Speech and Language Evaluation

A speech or language evaluation is usually recommended when an individual (child or adult) exhibits difficulties in producing speech sounds or in understanding or using language (talking). This difficulty can cover a wide range of severity and associated problems. Difficulty producing speech sounds can be associated with hearing problems, weak oral muscles, or strokes. Language difficulties can range from not talking when expected developmentally (e.g., young child) to word retrieval problems (e.g., following a stroke). A speech-language evaluation includes case history, formal and informal testing, impressions and recommendations. Case history includes determination of the complaint, identifying associated problems via general and specific background information, family history, medical history and hearing status. Formal testing includes using standardized testing instruments to determine the existence of a speech delay or disorder by assessing both speech and language skills. The speech-language pathologist (SLP) also uses informal assessment in order to provide some insight into how the individual speaks under normal, comfortable speaking situations. Following this portion of the evaluation, the SLP provides an impression and prognosis based on the obtained information and will then formulate recommendations on treatment approaches based on all the information obtained from the evaluation.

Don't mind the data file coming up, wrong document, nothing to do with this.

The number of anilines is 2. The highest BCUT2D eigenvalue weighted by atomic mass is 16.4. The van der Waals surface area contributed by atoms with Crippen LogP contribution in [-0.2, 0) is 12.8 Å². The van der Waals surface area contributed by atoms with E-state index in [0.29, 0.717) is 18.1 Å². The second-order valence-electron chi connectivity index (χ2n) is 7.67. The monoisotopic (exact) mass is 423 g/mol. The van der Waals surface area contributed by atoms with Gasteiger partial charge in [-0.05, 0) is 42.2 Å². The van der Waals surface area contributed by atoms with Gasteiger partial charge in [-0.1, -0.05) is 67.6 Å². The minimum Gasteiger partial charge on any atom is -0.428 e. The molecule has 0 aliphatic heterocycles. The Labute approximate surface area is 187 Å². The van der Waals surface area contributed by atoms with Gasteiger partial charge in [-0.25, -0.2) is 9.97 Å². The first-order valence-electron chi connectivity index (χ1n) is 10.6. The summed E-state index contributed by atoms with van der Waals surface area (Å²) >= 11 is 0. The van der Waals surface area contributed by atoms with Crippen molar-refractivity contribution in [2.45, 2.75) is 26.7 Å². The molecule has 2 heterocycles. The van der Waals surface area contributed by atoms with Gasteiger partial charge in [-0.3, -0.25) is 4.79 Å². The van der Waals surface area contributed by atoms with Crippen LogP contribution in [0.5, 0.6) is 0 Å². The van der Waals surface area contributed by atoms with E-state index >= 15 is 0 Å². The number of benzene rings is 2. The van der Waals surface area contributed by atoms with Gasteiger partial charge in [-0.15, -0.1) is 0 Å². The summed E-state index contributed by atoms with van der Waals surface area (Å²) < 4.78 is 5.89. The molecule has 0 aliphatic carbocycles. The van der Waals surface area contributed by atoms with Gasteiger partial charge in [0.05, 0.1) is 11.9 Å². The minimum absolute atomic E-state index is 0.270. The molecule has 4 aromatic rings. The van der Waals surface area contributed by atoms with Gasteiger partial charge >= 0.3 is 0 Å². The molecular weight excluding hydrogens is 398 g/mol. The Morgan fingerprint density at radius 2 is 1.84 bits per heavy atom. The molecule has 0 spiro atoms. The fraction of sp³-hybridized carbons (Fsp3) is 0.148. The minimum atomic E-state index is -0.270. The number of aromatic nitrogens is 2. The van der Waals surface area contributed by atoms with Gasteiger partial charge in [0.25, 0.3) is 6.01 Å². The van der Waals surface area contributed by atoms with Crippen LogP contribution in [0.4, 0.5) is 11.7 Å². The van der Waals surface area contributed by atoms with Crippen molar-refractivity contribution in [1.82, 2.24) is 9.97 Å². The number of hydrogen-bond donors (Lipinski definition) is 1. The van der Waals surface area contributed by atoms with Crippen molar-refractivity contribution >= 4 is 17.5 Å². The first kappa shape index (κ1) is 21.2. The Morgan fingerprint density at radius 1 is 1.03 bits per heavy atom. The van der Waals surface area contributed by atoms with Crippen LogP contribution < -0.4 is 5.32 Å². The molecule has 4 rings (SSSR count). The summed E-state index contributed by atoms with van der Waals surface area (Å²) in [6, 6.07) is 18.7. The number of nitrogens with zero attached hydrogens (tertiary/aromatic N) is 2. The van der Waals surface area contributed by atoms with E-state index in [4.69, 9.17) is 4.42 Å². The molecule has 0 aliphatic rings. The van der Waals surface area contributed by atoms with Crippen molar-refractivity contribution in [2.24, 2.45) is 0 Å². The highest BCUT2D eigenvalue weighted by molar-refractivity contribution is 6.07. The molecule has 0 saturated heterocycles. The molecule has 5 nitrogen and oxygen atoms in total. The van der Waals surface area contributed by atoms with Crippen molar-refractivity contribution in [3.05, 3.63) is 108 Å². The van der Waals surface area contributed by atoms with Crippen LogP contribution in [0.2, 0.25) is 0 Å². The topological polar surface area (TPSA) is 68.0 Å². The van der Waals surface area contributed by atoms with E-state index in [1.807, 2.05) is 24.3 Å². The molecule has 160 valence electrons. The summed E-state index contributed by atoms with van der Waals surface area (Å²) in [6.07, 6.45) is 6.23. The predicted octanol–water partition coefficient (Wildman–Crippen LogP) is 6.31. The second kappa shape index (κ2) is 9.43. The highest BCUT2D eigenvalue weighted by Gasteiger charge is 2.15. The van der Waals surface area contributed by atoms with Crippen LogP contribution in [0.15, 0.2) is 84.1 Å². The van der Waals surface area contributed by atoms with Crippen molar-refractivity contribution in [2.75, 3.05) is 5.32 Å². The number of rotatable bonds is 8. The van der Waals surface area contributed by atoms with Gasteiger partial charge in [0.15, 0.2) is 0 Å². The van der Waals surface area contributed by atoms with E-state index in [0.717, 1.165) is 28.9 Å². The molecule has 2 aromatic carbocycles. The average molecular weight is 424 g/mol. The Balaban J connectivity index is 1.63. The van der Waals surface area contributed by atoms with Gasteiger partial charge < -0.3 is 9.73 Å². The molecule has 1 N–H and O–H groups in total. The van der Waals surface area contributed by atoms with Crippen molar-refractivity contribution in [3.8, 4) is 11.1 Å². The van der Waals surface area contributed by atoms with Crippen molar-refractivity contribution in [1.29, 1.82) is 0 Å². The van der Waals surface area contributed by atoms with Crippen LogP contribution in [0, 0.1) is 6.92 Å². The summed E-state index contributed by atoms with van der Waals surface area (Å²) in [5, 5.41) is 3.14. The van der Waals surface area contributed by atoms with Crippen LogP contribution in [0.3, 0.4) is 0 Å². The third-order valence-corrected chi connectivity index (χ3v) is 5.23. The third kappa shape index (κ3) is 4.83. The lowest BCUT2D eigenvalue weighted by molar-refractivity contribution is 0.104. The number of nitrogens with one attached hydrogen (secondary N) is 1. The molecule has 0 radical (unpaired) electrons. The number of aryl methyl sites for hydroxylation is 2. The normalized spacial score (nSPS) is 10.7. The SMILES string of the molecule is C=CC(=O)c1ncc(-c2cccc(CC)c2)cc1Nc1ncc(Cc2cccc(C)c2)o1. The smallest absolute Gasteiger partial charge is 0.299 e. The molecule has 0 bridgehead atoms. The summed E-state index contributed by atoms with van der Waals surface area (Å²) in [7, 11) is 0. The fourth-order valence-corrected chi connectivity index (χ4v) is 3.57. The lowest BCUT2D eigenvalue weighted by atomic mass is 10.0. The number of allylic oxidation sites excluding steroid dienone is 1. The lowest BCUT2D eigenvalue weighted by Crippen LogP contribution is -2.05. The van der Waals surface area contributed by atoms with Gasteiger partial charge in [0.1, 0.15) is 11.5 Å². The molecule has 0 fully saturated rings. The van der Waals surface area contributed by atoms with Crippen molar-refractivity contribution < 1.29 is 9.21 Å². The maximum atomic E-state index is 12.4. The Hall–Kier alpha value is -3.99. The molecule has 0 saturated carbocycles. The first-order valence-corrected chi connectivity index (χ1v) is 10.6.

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Copyright 1997 North Shore Speech-Language Associates
Last modified: November 29, 1998